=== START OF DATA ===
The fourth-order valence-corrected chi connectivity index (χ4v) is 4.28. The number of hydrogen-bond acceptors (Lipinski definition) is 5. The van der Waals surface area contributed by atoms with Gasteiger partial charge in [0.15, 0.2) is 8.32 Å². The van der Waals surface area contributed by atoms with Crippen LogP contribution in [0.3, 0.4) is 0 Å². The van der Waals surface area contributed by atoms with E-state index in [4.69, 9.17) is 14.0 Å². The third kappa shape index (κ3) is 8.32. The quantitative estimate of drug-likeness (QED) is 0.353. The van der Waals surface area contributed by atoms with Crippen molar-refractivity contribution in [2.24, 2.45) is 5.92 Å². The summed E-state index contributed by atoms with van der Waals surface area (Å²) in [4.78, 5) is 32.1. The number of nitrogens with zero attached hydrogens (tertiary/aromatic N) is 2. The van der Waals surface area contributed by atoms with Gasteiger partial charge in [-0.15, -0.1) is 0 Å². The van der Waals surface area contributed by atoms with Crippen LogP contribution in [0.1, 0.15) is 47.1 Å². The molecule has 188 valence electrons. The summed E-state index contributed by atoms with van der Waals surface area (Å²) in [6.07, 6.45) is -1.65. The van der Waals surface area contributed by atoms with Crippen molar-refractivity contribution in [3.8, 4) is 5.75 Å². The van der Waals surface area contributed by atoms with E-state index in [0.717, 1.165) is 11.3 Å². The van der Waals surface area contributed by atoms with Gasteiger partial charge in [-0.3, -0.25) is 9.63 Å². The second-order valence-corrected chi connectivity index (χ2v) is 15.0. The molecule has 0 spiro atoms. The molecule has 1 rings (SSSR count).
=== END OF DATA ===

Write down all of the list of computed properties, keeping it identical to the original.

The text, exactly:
The fourth-order valence-corrected chi connectivity index (χ4v) is 4.28. The number of hydrogen-bond acceptors (Lipinski definition) is 5. The van der Waals surface area contributed by atoms with Gasteiger partial charge in [0.15, 0.2) is 8.32 Å². The van der Waals surface area contributed by atoms with Crippen LogP contribution in [0.3, 0.4) is 0 Å². The van der Waals surface area contributed by atoms with E-state index in [4.69, 9.17) is 14.0 Å². The third kappa shape index (κ3) is 8.32. The quantitative estimate of drug-likeness (QED) is 0.353. The van der Waals surface area contributed by atoms with Crippen molar-refractivity contribution in [2.24, 2.45) is 5.92 Å². The summed E-state index contributed by atoms with van der Waals surface area (Å²) in [4.78, 5) is 32.1. The number of nitrogens with zero attached hydrogens (tertiary/aromatic N) is 2. The van der Waals surface area contributed by atoms with Gasteiger partial charge in [-0.15, -0.1) is 0 Å². The van der Waals surface area contributed by atoms with Crippen LogP contribution in [0.1, 0.15) is 47.1 Å². The molecule has 188 valence electrons. The summed E-state index contributed by atoms with van der Waals surface area (Å²) in [6.07, 6.45) is -1.65. The van der Waals surface area contributed by atoms with Crippen molar-refractivity contribution in [3.8, 4) is 5.75 Å². The van der Waals surface area contributed by atoms with E-state index in [0.717, 1.165) is 11.3 Å². The van der Waals surface area contributed by atoms with Gasteiger partial charge in [-0.3, -0.25) is 9.63 Å². The second-order valence-corrected chi connectivity index (χ2v) is 15.0. The molecule has 0 spiro atoms. The molecule has 1 rings (SSSR count).